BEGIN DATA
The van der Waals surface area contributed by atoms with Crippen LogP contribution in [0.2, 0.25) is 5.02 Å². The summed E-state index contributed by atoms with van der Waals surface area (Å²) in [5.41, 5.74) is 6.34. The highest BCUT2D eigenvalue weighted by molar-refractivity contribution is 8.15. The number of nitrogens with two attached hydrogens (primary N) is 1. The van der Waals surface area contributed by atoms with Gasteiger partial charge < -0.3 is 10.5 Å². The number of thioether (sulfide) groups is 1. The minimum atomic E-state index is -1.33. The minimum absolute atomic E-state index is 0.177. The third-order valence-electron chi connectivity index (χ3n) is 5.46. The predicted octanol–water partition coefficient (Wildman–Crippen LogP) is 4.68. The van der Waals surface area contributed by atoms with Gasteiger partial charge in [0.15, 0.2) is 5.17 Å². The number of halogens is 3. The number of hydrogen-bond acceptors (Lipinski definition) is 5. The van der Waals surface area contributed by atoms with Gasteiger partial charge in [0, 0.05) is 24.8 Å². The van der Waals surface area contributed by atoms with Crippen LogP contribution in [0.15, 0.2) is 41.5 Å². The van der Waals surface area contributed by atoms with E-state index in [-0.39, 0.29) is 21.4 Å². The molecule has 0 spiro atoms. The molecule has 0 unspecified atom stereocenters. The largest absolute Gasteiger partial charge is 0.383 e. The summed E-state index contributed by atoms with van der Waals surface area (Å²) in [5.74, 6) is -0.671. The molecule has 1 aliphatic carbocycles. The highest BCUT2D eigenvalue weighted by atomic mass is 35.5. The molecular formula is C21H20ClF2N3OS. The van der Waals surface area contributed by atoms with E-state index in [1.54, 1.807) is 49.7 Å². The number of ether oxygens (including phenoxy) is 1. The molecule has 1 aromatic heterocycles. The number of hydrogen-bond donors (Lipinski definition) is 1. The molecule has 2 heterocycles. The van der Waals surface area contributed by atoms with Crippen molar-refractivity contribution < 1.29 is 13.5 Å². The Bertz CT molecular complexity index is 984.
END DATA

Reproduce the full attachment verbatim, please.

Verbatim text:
The van der Waals surface area contributed by atoms with Crippen LogP contribution in [0.2, 0.25) is 5.02 Å². The summed E-state index contributed by atoms with van der Waals surface area (Å²) in [5.41, 5.74) is 6.34. The highest BCUT2D eigenvalue weighted by molar-refractivity contribution is 8.15. The number of nitrogens with two attached hydrogens (primary N) is 1. The van der Waals surface area contributed by atoms with Gasteiger partial charge < -0.3 is 10.5 Å². The number of thioether (sulfide) groups is 1. The minimum atomic E-state index is -1.33. The minimum absolute atomic E-state index is 0.177. The third-order valence-electron chi connectivity index (χ3n) is 5.46. The predicted octanol–water partition coefficient (Wildman–Crippen LogP) is 4.68. The van der Waals surface area contributed by atoms with Gasteiger partial charge in [0.15, 0.2) is 5.17 Å². The number of halogens is 3. The number of hydrogen-bond acceptors (Lipinski definition) is 5. The van der Waals surface area contributed by atoms with Gasteiger partial charge in [0, 0.05) is 24.8 Å². The van der Waals surface area contributed by atoms with Crippen LogP contribution in [0.15, 0.2) is 41.5 Å². The van der Waals surface area contributed by atoms with E-state index in [-0.39, 0.29) is 21.4 Å². The molecule has 0 spiro atoms. The molecule has 0 unspecified atom stereocenters. The largest absolute Gasteiger partial charge is 0.383 e. The summed E-state index contributed by atoms with van der Waals surface area (Å²) in [5.74, 6) is -0.671. The molecule has 1 aliphatic carbocycles. The highest BCUT2D eigenvalue weighted by atomic mass is 35.5. The molecular formula is C21H20ClF2N3OS. The van der Waals surface area contributed by atoms with E-state index in [1.54, 1.807) is 49.7 Å². The number of ether oxygens (including phenoxy) is 1. The molecule has 1 aromatic heterocycles. The number of hydrogen-bond donors (Lipinski definition) is 1. The molecule has 2 heterocycles. The van der Waals surface area contributed by atoms with Crippen molar-refractivity contribution < 1.29 is 13.5 Å². The Bertz CT molecular complexity index is 984.